Note: This press release is from the New Jersey Office of the Governor.
Trenton, NJ – To prevent one of the leading causes of America’s deadly opioid crisis, Governor Chris Christie today announced a new rule prohibiting prescribers from accepting lavish meals and uncapped compensation for speaking engagements, consulting work, and other services from drug companies. The rules proposed on International Opioid Overdose Awareness Day will target the unnecessary prescription of powerful pain pills. Four in five new heroin users started out misusing prescription painkillers.
New Jersey doctors collected $69 million from drug companies and device manufacturers last year, and there are growing concerns they allow drug company money to influence their prescribing habits, especially when it comes to highly addictive opioids. Two-thirds of the $69 million received by New Jersey’s doctors went to just 300 physicians, with 39 each having received at least $200,000.
“While the vast majority of doctors care for their patients honorably and professionally, their education about many of the drugs they are prescribing comes too often from pharmaceutical sales people, who may not always provide an objective analysis of the human and social impacts the drugs may have,” said Governor Christie. “This rule will help us address any concerns about whether treatment decisions of prescribers are being improperly influenced.”
Limiting influence over New Jersey prescribers is the latest example of Governor Christie setting the tone for the President’s National Commission with innovative policies that can be replicated by states across the country.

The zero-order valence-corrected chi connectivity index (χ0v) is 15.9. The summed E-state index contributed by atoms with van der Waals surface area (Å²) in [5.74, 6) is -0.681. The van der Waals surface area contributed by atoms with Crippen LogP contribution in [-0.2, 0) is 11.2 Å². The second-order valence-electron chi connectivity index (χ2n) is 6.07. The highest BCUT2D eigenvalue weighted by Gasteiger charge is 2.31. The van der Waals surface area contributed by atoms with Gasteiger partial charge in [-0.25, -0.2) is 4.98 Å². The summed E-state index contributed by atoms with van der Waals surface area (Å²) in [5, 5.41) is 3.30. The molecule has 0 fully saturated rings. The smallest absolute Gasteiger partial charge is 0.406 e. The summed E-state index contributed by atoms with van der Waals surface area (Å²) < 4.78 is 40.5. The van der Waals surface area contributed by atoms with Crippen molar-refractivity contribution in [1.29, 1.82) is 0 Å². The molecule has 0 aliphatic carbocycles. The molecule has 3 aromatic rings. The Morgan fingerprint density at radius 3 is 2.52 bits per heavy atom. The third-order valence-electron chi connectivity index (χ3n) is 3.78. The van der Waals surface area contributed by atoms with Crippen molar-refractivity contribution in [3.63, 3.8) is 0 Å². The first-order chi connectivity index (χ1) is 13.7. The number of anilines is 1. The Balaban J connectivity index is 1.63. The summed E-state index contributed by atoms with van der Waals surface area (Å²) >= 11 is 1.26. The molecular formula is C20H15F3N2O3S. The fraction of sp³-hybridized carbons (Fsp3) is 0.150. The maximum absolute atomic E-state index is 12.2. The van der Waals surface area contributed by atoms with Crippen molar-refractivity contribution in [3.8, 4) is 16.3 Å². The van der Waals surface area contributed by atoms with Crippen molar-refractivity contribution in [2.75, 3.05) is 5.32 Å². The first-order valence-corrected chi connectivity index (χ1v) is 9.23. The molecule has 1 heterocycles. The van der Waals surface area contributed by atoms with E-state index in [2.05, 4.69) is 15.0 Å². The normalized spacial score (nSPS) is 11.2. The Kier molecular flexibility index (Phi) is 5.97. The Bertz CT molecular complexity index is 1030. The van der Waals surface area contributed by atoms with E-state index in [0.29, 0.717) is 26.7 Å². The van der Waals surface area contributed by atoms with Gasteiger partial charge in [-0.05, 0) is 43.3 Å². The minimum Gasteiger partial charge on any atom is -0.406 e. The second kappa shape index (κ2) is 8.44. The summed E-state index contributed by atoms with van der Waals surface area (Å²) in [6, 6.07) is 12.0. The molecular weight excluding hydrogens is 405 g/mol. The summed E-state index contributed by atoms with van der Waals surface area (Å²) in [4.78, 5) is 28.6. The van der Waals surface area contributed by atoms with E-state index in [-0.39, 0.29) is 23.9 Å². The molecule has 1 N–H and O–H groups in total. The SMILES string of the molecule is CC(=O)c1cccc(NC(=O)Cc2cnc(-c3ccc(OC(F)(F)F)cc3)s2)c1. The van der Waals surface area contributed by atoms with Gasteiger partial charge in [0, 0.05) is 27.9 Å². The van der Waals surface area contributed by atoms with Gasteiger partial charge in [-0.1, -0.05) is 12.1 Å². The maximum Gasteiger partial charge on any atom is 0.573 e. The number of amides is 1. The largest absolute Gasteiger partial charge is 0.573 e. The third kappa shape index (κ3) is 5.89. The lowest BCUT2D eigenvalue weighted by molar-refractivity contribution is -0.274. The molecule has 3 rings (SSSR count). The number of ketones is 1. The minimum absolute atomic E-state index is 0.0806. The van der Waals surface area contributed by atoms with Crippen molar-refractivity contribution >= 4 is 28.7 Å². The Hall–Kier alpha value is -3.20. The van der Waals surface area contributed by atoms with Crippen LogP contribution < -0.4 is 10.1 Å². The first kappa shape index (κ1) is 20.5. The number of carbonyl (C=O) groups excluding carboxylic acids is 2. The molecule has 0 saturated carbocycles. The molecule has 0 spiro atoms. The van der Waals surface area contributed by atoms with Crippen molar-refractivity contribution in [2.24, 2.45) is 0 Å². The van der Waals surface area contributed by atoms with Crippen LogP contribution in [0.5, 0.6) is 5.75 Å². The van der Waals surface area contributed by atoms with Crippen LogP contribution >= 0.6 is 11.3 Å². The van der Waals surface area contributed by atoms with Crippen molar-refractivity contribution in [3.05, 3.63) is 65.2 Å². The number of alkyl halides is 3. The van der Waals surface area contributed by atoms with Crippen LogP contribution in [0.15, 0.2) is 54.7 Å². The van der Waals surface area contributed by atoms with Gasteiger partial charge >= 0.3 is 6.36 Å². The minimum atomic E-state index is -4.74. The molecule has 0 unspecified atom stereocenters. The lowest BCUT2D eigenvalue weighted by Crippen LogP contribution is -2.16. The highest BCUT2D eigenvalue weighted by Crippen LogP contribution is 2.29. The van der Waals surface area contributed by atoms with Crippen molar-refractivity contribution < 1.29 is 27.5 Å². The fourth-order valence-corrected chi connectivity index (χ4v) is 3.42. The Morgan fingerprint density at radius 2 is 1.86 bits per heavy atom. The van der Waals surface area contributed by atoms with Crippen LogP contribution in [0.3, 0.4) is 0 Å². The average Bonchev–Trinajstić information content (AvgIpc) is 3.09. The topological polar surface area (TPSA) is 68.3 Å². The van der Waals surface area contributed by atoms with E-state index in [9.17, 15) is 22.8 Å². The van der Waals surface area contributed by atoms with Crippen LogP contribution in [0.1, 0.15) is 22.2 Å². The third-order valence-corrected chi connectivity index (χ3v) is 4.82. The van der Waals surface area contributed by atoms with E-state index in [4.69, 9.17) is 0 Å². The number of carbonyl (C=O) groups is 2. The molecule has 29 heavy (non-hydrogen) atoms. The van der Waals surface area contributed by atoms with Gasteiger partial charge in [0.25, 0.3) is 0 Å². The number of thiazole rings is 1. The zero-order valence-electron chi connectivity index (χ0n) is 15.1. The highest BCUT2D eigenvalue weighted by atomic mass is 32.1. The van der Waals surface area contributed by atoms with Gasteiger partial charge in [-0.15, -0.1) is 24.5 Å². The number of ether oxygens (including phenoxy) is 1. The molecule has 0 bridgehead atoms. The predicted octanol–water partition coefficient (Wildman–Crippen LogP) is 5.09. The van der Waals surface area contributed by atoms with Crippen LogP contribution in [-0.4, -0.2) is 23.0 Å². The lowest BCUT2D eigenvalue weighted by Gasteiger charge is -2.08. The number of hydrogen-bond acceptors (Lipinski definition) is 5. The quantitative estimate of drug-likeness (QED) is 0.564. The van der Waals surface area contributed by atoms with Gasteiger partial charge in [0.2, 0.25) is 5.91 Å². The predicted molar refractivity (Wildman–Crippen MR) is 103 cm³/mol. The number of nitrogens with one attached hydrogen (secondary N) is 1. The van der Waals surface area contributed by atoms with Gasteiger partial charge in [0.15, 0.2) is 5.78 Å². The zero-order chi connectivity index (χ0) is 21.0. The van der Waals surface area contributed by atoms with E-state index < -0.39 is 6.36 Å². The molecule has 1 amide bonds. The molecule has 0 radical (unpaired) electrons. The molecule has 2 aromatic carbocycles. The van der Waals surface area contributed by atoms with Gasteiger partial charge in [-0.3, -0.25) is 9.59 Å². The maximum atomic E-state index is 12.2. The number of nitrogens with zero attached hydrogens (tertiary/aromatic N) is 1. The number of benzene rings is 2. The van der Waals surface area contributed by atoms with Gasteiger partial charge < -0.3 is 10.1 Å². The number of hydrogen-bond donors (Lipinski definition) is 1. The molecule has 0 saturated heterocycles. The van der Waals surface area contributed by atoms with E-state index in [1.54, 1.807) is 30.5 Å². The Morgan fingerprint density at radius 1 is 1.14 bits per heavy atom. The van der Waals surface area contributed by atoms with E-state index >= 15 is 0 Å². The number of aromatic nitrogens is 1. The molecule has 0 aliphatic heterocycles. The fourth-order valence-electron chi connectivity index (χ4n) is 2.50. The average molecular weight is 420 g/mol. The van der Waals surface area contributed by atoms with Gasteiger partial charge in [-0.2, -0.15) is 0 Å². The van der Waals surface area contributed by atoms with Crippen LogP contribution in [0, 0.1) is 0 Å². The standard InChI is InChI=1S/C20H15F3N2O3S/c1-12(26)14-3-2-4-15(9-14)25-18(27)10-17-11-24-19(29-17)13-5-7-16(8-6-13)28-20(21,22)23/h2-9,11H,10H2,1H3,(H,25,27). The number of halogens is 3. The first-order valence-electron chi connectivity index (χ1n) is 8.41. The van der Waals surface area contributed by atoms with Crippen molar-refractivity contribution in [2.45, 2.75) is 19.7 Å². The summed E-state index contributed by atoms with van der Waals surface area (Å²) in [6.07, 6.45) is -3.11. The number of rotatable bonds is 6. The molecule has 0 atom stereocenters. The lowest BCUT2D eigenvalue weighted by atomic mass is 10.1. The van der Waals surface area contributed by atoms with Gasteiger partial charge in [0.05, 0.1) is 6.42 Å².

“Doctors who prescribe medicine should be motivated only by what is best for their patients, and never by financial incentives heaped on them by the pharmaceutical industry,” said Attorney General Chris Porrino. “The rule will prohibit doctors from forming unsavory financial relationships with drug companies that manufacture highly addictive opioids. It also gives our professional boards enforceable standards to hold doctors accountable if they violate that rule.”
This proposed rule strengthens and clarifies existing limitations for licensees of the Boards of Medical Examiners, Dentistry and Optometry, and extends those standards to Advanced Practice Nurses, the only Board of Nursing licensees with prescribing authority. It provides objective standards to make prescribers accountable for the receipt of “things of value” from pharmaceutical manufacturers by, among other things:
- delineating prohibited items to include cash, gift cards, entertainment and recreational items; items for prescriber’s personal use; payments supporting non-faculty attendance at promotional activities; and continuing education events;
- establishing some exemptions from these prohibitions where the purpose is for the benefit of patients or prescriber education, such as educational materials;
- setting standards for agreements by which prescribers are paid for “bona fide services,” i.e., speaking at promotional activities and continuing education events, participation in advisory bodies and under consulting arrangements;
- requiring the terms of those agreements to be in writing, with dollar amounts and an articulation of the prescriber’s expertise;
- allowing for and defining the value (not to exceed $15 for each provider) and frequency (4 times each year from each manufacturer) of “modest” meals that can be provided in different settings for learning; and
- capping the compensations for bona fide services (with the exception of speaking at continuing education events) from all manufacturers at $10,000 every calendar year.
The rule was submitted to the Office of Administrative Law for filing today. It will be published in the October 2, 2017 New Jersey Register. A hearing on the proposed rule will be held on October 19, 2017 to take public comment from the regulated communities, industry representatives, and the public at large. The hearing will be held at 10:30 a.m. in the Monmouth Room at the Division of Consumer Affairs, 124 Halsey Street, 7th floor, Newark, N.J.
People seeking immediate and long-term addiction prevention, treatment and recovery resources are encouraged to call 1-844-ReachNJ or visit ReachNJ.gov.